The Nvidia Corp invention works as follows

In various examples, the live perception of sensors on a vehicle can be used to detect and classify an intersection in a vehicle’s environment in real-time. A deep neural network (DNN), for example, may be trained to produce various outputs. These include intersection bounding box coordinates, intersection coverage map corresponding to these bounding boxes and intersection attributes. The outputs can be decoded or post-processed in order to determine the final locations, distances, and/or characteristics of detected intersections.

Background for Intersection detection in autonomous machine applications:

Autonomous systems and advanced driver assist systems (ADAS), typically, leverage various sensors to accomplish various tasks. Such as lane-keeping, lane-changing, lane assignment and camera calibration. In order for autonomous and ADAS to function independently and efficiently it is essential that the vehicle’s environment be understood in real-time, or close to real-time. This may include information about the locations of objects, barriers, lanes and/or intersecting points in the environment, with respect to different demarcations such as lanes or road boundaries. A vehicle may use the information about its surroundings to make decisions such as where, when and how long it should stop.

As an example, information about the location and attributes of intersections within an environment for an autonomous or semiautonomous vehicle can be valuable in making decisions regarding path planning, obstacles avoidance and/or control?such as when and where to stop or move, which path to take to safely cross an intersection, or where other vehicles and pedestrians might be located. It is especially important for vehicles operating in semi-urban and urban driving environments where understanding intersections and planning paths is crucial. In a multi-lane, bi-directional driving environment where the vehicle must slow down and wait for an intersection, it is important to determine its location and type. The intersection is critical for safe and effective semi-autonomous and/or autonomous driving.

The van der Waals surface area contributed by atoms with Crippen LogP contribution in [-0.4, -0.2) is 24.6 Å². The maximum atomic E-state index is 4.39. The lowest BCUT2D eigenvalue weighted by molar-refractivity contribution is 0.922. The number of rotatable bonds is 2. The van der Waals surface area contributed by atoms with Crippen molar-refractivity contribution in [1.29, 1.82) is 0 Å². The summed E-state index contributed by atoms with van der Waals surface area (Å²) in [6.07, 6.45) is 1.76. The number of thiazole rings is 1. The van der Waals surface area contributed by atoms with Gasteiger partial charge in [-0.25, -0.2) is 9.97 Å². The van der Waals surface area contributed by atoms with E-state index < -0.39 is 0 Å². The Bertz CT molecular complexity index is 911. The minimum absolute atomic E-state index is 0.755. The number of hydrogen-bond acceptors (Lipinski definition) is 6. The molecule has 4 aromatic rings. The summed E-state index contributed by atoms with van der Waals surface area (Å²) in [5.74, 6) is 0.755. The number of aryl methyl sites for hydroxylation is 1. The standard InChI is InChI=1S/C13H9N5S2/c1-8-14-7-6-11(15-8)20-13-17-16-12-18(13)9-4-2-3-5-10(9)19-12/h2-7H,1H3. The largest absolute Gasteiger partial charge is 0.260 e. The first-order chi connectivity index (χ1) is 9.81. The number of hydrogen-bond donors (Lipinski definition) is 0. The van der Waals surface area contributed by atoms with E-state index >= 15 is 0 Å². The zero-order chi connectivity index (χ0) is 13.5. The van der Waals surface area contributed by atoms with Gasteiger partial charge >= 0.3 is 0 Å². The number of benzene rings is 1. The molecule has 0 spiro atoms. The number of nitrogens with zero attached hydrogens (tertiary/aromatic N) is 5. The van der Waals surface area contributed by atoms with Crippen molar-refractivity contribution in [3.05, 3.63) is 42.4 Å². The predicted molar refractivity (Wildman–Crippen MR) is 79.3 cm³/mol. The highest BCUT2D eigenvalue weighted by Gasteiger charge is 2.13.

In conventional systems intersections can be interpreted using a combination of several characteristics from a vehicle’s environment and the individual characteristics detected. To detect an intersection, for example, multiple objects, such as traffic lights, stop signs, vehicle positions, vehicle rotation, lanes etc. can be detected. Separately detected objects can be combined to classify and detect a single intersection. Such solutions, however, require an algorithm that is accurate and detailed to identify relevant features and combine them for each type of intersection. The more complex intersections are, the more detailed annotations required. This increases the difficulty of detecting and classifying the intersections. It also decreases the scaleability of the intersection detection. The compute resources needed to perform real-time or nearly real-time classification and detection of intersections are also increased because multiple detection processes need to be performed and later combined in order for a final classification. A detection error relating to a particular feature can lead to an incorrect classification of the intersection (e.g.), which may make it difficult to detect.